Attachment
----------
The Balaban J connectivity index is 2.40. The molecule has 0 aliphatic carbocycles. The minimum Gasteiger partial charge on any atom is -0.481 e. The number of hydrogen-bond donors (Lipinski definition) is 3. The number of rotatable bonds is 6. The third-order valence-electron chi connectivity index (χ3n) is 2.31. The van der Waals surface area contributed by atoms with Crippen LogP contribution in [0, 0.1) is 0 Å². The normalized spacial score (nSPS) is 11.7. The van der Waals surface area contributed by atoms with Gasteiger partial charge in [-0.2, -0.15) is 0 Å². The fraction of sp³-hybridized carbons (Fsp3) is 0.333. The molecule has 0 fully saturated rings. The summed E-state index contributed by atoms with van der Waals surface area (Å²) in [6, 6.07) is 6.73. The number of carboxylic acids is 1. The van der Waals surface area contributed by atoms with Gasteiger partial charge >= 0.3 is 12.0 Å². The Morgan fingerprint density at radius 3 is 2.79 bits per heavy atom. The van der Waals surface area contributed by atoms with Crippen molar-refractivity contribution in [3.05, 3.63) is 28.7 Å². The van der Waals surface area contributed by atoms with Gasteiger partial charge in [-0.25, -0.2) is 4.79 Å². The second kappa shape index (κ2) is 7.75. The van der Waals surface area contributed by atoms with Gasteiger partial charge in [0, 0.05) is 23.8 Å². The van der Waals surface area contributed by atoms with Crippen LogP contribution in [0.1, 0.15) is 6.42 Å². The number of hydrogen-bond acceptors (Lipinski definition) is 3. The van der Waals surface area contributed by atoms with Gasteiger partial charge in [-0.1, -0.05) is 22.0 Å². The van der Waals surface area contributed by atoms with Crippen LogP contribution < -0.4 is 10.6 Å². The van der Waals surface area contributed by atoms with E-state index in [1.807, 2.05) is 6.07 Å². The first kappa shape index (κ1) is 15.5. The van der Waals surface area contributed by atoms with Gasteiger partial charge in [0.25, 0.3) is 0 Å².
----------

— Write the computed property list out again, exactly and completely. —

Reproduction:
The Balaban J connectivity index is 2.40. The molecule has 0 aliphatic carbocycles. The minimum Gasteiger partial charge on any atom is -0.481 e. The number of hydrogen-bond donors (Lipinski definition) is 3. The number of rotatable bonds is 6. The third-order valence-electron chi connectivity index (χ3n) is 2.31. The van der Waals surface area contributed by atoms with Crippen LogP contribution in [0, 0.1) is 0 Å². The normalized spacial score (nSPS) is 11.7. The van der Waals surface area contributed by atoms with Gasteiger partial charge in [-0.2, -0.15) is 0 Å². The fraction of sp³-hybridized carbons (Fsp3) is 0.333. The molecule has 0 fully saturated rings. The summed E-state index contributed by atoms with van der Waals surface area (Å²) in [6, 6.07) is 6.73. The number of carboxylic acids is 1. The van der Waals surface area contributed by atoms with Gasteiger partial charge >= 0.3 is 12.0 Å². The Morgan fingerprint density at radius 3 is 2.79 bits per heavy atom. The van der Waals surface area contributed by atoms with Crippen molar-refractivity contribution in [3.05, 3.63) is 28.7 Å². The van der Waals surface area contributed by atoms with Gasteiger partial charge in [-0.25, -0.2) is 4.79 Å². The second kappa shape index (κ2) is 7.75. The van der Waals surface area contributed by atoms with Gasteiger partial charge in [0, 0.05) is 23.8 Å². The van der Waals surface area contributed by atoms with Crippen LogP contribution in [0.1, 0.15) is 6.42 Å². The number of hydrogen-bond acceptors (Lipinski definition) is 3. The van der Waals surface area contributed by atoms with Gasteiger partial charge in [-0.1, -0.05) is 22.0 Å². The van der Waals surface area contributed by atoms with Crippen LogP contribution < -0.4 is 10.6 Å². The van der Waals surface area contributed by atoms with E-state index in [1.807, 2.05) is 6.07 Å². The first kappa shape index (κ1) is 15.5. The van der Waals surface area contributed by atoms with Gasteiger partial charge in [0.25, 0.3) is 0 Å².